Thursday, March 31, 2005

You called with THAT?!?!

James Clayton: Would I have to kill anyone?
Walter Burke: Would you like to?
”The Recruit”

Most of you will now be laughing it up in the latest WPBT event at Poker Stars, while it is early in the work day here in old Sydney town. For some reason, this makes the little clock on my computer trickle over even a little slower.

I have been enjoying the little forays into Scurvy’s tournaments on Noble Poker, but there is a downside to them. The majority of the players in these tournaments remain silent when I ask if the read “Suckout”? And the few bloggers I do recognise in these tournaments never seem to be seated at my table. But it has been fun none the less. I have even been seen wandering the lobby at Noble Poker, trying out their ring games and SNG’s. Here is my very quick review of Noble Poker:

Scurvy’s tournaments.

Every thing else.

Suffice to say I am not overly impressed with the site. Ah, that is a small bit of over-reacting, but you see what I mean. The only tables with any action are the $0.01/$0.02 tables, and the play is, well, fitting for the level. I was lucky enough to double up on one of these tables last night, but only because some idiot was going all in on every hand. I had AKs and saw a flop with 3 spades, no chance for a straight flush. He went all-in UTG, and of course I called. He had the Jack of spades, and I guess I was just the lucky one to double up. He said he was leaving now, because these levels are a joke to him. I typed “rebuy” into the chat window 3 times before he left the table.

So a $5 win isn’t that much, and I felt less than satisfied – even telling my readers about doubling up at a $5NL table seems hardly worth the time. So I decided to let it ride, and put that $5 into a 6 person SNG.

I normally prefer the 10 person SNG, because the payouts are bigger obviously and you have more time to make a profile of each player. It seems though that while Noble Poker does offer these options, few take them.

On the first hand I take it down on the turn, when I had top pair and some nasty looking draws on the board. Not bad, a good start. Second hand, two players end up all in on a board of AQJxx. Here’s me thinking somebody is on a straight draw, back door flush perhaps. But no – they both flipped over A3o and A9o – which was good enough.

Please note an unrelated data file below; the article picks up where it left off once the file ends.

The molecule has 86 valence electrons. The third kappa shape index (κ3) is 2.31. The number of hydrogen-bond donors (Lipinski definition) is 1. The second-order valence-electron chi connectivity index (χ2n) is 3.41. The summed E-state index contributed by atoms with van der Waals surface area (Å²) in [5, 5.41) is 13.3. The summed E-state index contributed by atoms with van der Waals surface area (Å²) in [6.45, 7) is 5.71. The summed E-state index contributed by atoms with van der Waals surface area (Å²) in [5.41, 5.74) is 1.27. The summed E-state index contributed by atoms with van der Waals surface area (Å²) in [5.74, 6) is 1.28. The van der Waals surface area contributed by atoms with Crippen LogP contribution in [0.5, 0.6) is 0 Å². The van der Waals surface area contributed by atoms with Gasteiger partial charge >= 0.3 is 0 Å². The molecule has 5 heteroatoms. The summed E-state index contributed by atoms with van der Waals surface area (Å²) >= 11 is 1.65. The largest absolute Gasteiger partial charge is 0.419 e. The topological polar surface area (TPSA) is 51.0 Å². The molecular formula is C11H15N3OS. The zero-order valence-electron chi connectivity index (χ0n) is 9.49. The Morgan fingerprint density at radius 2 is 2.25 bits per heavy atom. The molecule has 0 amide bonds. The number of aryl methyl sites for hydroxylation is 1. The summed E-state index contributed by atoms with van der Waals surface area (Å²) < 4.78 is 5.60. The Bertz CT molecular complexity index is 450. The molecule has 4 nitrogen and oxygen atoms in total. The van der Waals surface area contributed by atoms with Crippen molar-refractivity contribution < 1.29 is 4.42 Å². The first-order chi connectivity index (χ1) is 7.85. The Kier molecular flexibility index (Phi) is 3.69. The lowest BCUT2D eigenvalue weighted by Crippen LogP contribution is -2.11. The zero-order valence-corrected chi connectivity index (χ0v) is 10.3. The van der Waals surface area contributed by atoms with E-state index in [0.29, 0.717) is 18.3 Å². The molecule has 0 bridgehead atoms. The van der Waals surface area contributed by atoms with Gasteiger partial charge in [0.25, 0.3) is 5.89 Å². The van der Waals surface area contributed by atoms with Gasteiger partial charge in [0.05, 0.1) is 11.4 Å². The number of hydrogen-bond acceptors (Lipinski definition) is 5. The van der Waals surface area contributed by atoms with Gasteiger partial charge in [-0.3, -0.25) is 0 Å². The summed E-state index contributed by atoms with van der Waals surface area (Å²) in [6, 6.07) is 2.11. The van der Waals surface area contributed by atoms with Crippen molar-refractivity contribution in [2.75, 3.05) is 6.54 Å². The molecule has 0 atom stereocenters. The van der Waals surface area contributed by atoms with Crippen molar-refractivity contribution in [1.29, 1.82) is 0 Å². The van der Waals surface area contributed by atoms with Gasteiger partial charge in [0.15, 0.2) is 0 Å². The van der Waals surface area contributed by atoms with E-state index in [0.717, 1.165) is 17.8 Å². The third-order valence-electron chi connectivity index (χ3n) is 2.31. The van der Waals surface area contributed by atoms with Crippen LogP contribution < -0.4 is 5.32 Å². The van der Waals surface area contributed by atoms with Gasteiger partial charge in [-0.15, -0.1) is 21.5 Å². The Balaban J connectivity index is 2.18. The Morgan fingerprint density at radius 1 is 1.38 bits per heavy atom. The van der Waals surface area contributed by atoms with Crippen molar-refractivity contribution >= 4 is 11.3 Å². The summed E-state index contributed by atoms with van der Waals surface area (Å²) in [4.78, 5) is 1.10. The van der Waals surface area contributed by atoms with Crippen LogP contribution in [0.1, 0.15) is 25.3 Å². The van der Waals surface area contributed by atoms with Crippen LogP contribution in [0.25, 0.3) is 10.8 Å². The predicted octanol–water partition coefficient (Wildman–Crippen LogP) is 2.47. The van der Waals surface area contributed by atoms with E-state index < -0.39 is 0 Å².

But the funny thing was, my semi-bluff on the first hand was respected? I don’t understand. See, the behaviour displayed above shows me they are maniacs trying to push others off the pot or they just don’t care and are trying to leave the game. There is an old saying that you can’t bluff bad players (took me a while to learn that), but here was evidence that they will fold. Which can mean only one thing – both thought that top pair no kicker was a good hand. I was shocked. I mean, a $5 SNG is far from the WSOP, but surely it is still above this play? I knew I was up against idiots. Normally knowing that you are the only person at the table with an IQ in double digits is an advantage, but today I knew I would need the cards to win – because no matter what, I could get outdrawn just once and that would be the end of it. Yes sir, we are looking at a crap shoot.

A few hands later, I am dealt Aces and I am first to act. By now we are down to 3 with two getting paid, and I have not played one hand. What would be wise to do here? A raise normally would show strength, a call may be seen as disguised strength by any decent player. So I decided than when in Rome…I went all in. What a stupid move, who in the world would call that?

Why, the big blind of course. After all, his Q9o does have a chance at a straight! Fortunately, nothing hit and I had doubled up.

Eventually when heads up, I see a flop with T5. Flop comes rainbow 345, and I decided to go all-in straight away – it was no use guessing what he had, top pair will have to do heads up. It looked like he reluctantly called, and flipped over 62o for the flopped straight. Well I can’t complain I guess, I intentionally played badly and got paid for it, so I guess I succeeded. But it was one of the most bizarre SNG’s I have ever played. Any profit was welcomed.

More and more I have been thinking about the comments Hdouble left me a post or two ago – about low limit poker being all about implied odds. I think I have the standard beginners understanding of odds – even if I don’t think of it as odds, I still look at the size of the pot relative to my stack and my chances of winning. But implied odds does take another step in thinking – which I know I do commit to from time to time, but not consistently.

The more I thought about this simple little comment, the more it made sense. When playing low limit poker, as I always do, you need to consider what your opponent will bet after the next card, as well as after you act. With so many hands going to showdown too, I guess it really is a necessity that I should have learned a long time ago.

One day I will have to document everything I have learned from my fellow bloggers. Many people ask “why do you keep your blog”? Is it for self promotion, gratification, hope of getting discovered for a book deal? Is it for the millions and millions of people you entertain with each post? I can honestly say I keep my blog because of my readers. They’re heaps more smarterer than me, my bank roll thanks them.

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